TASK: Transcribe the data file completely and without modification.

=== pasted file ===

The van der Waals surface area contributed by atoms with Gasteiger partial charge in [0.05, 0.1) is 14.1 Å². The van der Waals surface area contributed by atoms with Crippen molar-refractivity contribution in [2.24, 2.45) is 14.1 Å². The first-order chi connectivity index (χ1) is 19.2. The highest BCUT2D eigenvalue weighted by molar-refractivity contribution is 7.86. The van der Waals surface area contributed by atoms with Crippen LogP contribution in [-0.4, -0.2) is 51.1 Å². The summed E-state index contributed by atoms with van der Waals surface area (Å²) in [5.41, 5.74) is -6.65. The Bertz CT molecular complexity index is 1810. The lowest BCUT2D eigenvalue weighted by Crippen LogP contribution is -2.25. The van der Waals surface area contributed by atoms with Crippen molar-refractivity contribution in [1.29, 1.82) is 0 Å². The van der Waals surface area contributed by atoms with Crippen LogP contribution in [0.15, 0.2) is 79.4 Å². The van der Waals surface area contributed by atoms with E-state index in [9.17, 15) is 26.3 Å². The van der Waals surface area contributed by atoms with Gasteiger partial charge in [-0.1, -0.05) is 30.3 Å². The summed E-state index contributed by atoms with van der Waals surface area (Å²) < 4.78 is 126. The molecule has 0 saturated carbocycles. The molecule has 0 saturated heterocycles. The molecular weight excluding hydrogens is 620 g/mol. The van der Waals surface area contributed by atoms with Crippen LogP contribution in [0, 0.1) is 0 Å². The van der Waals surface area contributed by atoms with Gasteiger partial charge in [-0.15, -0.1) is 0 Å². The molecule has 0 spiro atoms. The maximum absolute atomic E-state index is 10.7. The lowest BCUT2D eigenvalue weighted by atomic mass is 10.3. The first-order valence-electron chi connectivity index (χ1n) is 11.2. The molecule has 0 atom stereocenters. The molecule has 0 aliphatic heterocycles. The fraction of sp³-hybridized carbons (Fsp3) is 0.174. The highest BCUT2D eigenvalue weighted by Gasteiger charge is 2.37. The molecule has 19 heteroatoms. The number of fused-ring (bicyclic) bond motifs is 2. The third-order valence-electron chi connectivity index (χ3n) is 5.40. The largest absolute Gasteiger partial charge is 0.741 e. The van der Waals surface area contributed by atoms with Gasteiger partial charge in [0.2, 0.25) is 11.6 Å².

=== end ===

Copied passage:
The van der Waals surface area contributed by atoms with Gasteiger partial charge in [0.05, 0.1) is 14.1 Å². The van der Waals surface area contributed by atoms with Crippen molar-refractivity contribution in [2.24, 2.45) is 14.1 Å². The first-order chi connectivity index (χ1) is 19.2. The highest BCUT2D eigenvalue weighted by molar-refractivity contribution is 7.86. The van der Waals surface area contributed by atoms with Crippen LogP contribution in [-0.4, -0.2) is 51.1 Å². The summed E-state index contributed by atoms with van der Waals surface area (Å²) in [5.41, 5.74) is -6.65. The Bertz CT molecular complexity index is 1810. The lowest BCUT2D eigenvalue weighted by Crippen LogP contribution is -2.25. The van der Waals surface area contributed by atoms with Crippen molar-refractivity contribution in [1.29, 1.82) is 0 Å². The van der Waals surface area contributed by atoms with Crippen LogP contribution in [0.15, 0.2) is 79.4 Å². The van der Waals surface area contributed by atoms with E-state index in [9.17, 15) is 26.3 Å². The van der Waals surface area contributed by atoms with Gasteiger partial charge in [-0.1, -0.05) is 30.3 Å². The summed E-state index contributed by atoms with van der Waals surface area (Å²) < 4.78 is 126. The molecule has 0 saturated carbocycles. The molecule has 0 saturated heterocycles. The molecular weight excluding hydrogens is 620 g/mol. The van der Waals surface area contributed by atoms with Crippen LogP contribution in [0, 0.1) is 0 Å². The van der Waals surface area contributed by atoms with Gasteiger partial charge in [-0.15, -0.1) is 0 Å². The molecule has 0 spiro atoms. The maximum absolute atomic E-state index is 10.7. The lowest BCUT2D eigenvalue weighted by atomic mass is 10.3. The first-order valence-electron chi connectivity index (χ1n) is 11.2. The molecule has 0 atom stereocenters. The molecule has 0 aliphatic heterocycles. The fraction of sp³-hybridized carbons (Fsp3) is 0.174. The highest BCUT2D eigenvalue weighted by Gasteiger charge is 2.37. The molecule has 19 heteroatoms. The number of fused-ring (bicyclic) bond motifs is 2. The third-order valence-electron chi connectivity index (χ3n) is 5.40. The largest absolute Gasteiger partial charge is 0.741 e. The van der Waals surface area contributed by atoms with Gasteiger partial charge in [0.2, 0.25) is 11.6 Å².